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Abstract: TH-PO273

Marginal Cost of Frailty Among Dialysis Patients

Session Information

Category: Dialysis

  • 701 Dialysis: Hemodialysis and Frequent Dialysis

Authors

  • Sy, John, Long Beach VA Medical Center, Long Beach, California, United States
  • Streja, Elani, Harold Simmons Center for Kidney Disease Research and Epidemiology, Orange, California, United States
  • Johansen, Kirsten L., University of California, San Franicsco, San Francisco, California, United States
Background

Patients on dialysis incur disproportionately high costs compared to other Medicare beneficiaries, and frail individuals may cost more. We examined the extent to which frailty contributes to higher costs among dialysis patients.

Methods

The ACTIVE/ADIPOSE study enrolled adult hemodialysis patients from June 2009 to August 2011. Individuals utilizing Medicare as the primary payer with active claims were selected for inclusion. Frailty was assessed at baseline and annually for 2 years using Fried’s frailty phenotype. Baseline demographic data and costs were derived from linkage with the USRDS and Medicare claims (Part A, B, and D) standard analysis files. We used generalized estimating equations incorporating time-updated frailty to estimate the marginal cost of being frail at the beginning of each year of follow-up, adjusting for age, gender, body mass index (BMI), and comorbid conditions (diabetes, coronary artery disease, and congestive heart failure). All costs were adjusted for inflation to 2017 US dollars and reported per patient per year (pppy).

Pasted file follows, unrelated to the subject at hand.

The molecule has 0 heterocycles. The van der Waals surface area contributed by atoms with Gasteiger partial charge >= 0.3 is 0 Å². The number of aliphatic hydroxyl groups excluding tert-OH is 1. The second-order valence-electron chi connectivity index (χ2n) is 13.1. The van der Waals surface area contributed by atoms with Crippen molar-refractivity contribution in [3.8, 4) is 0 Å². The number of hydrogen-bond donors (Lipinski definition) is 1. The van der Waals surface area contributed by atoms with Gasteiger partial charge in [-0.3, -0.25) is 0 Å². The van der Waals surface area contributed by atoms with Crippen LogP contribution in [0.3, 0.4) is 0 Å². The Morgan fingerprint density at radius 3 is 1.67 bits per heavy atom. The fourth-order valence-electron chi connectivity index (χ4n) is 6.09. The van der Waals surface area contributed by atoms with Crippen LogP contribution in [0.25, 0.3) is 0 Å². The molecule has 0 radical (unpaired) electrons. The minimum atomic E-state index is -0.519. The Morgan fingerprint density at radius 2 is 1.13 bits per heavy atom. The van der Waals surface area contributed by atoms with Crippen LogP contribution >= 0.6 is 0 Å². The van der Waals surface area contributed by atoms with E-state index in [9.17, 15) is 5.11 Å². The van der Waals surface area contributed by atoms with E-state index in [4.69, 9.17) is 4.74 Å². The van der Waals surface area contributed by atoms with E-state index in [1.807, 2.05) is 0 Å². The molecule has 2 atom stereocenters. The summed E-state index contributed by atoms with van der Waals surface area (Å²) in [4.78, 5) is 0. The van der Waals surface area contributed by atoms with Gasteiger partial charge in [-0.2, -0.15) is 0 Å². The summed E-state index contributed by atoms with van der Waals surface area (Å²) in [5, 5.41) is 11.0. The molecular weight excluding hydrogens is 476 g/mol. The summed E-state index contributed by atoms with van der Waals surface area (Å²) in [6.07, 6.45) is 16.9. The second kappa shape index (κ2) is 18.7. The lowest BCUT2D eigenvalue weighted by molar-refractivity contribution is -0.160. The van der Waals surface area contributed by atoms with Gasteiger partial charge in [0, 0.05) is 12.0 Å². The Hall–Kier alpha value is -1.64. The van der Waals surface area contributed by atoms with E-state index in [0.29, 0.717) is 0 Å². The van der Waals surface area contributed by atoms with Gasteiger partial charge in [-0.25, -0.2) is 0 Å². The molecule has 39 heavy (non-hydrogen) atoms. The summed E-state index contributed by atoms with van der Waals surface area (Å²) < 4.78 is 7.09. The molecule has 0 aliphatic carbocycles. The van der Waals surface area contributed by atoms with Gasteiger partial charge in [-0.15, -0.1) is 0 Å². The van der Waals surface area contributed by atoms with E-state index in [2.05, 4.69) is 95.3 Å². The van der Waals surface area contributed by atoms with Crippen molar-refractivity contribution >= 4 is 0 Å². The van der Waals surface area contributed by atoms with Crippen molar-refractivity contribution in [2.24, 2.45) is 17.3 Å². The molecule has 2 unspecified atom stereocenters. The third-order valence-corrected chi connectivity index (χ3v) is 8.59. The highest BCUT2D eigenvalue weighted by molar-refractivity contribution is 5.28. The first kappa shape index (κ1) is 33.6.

Results

Among 771 individuals enrolled in the ACTIVE/ADIPOSE study, 345 met inclusion criteria with an average age of 56.1 years and BMI of 29 kg/m2. 28% of patients were considered frail at baseline, whereas 54% were frail at any time point. Over mean 2.3 years of follow up, frail individuals incurred 23% (95% CI 10-37%) higher costs compared with non-frail individuals ($101,000 pppy, 95% CI $89,000-$116,000, vs $83,000 pppy, 95% CI $75,000 – $91,000). The difference in costs between frail and non-frail patients appears to be driven primarily by higher hospitalization expenditures (26% higher, 95% CI 11%-43%). Neither physician/supplier costs (12% higher, 95% CI 2% lower to 29% higher) nor were expenditures for pharmacy benefits (2% higher, 95% CI 8% lower to 13% higher) statistically different between frail and non-frail individuals.

Conclusion

Frail dialysis patients incur a significantly higher cost relative their non-frail counterparts, primarily driven by higher hospitalization costs. Efforts to address frailty and its association with hospitalizations may lead to a significant reduction in health care expenditure among dialysis patients.

Funding

  • NIDDK Support